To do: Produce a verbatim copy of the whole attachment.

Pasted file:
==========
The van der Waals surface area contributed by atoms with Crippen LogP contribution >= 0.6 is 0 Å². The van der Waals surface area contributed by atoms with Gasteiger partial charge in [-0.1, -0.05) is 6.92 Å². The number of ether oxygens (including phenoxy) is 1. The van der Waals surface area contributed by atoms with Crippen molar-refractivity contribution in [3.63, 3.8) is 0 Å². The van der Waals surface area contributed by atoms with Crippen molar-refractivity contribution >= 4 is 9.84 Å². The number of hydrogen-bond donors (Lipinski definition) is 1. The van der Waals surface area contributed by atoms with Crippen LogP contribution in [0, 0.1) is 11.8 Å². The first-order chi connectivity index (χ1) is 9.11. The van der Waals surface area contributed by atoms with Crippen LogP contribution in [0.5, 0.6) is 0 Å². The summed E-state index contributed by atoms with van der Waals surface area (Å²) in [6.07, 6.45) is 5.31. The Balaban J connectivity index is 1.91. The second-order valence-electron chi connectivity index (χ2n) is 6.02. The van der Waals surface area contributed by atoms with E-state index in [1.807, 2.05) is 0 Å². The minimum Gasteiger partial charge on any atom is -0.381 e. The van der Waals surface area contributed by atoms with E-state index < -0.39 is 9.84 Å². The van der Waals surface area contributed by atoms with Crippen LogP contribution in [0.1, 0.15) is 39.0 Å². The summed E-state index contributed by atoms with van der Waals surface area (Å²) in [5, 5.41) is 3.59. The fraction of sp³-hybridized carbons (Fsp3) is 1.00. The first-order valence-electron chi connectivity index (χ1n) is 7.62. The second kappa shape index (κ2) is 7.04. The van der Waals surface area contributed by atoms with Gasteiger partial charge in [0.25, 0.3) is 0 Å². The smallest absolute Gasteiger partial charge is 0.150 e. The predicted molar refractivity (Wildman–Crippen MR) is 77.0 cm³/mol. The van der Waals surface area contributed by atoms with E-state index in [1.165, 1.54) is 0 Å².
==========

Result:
The van der Waals surface area contributed by atoms with Crippen LogP contribution >= 0.6 is 0 Å². The van der Waals surface area contributed by atoms with Gasteiger partial charge in [-0.1, -0.05) is 6.92 Å². The number of ether oxygens (including phenoxy) is 1. The van der Waals surface area contributed by atoms with Crippen molar-refractivity contribution in [3.63, 3.8) is 0 Å². The van der Waals surface area contributed by atoms with Crippen molar-refractivity contribution >= 4 is 9.84 Å². The number of hydrogen-bond donors (Lipinski definition) is 1. The van der Waals surface area contributed by atoms with Crippen LogP contribution in [0, 0.1) is 11.8 Å². The first-order chi connectivity index (χ1) is 9.11. The van der Waals surface area contributed by atoms with Crippen LogP contribution in [0.5, 0.6) is 0 Å². The summed E-state index contributed by atoms with van der Waals surface area (Å²) in [6.07, 6.45) is 5.31. The Balaban J connectivity index is 1.91. The second-order valence-electron chi connectivity index (χ2n) is 6.02. The van der Waals surface area contributed by atoms with E-state index in [1.807, 2.05) is 0 Å². The minimum Gasteiger partial charge on any atom is -0.381 e. The van der Waals surface area contributed by atoms with E-state index < -0.39 is 9.84 Å². The van der Waals surface area contributed by atoms with Crippen LogP contribution in [0.1, 0.15) is 39.0 Å². The summed E-state index contributed by atoms with van der Waals surface area (Å²) in [5, 5.41) is 3.59. The fraction of sp³-hybridized carbons (Fsp3) is 1.00. The first-order valence-electron chi connectivity index (χ1n) is 7.62. The second kappa shape index (κ2) is 7.04. The van der Waals surface area contributed by atoms with Gasteiger partial charge in [0.25, 0.3) is 0 Å². The smallest absolute Gasteiger partial charge is 0.150 e. The predicted molar refractivity (Wildman–Crippen MR) is 77.0 cm³/mol. The van der Waals surface area contributed by atoms with E-state index in [1.165, 1.54) is 0 Å².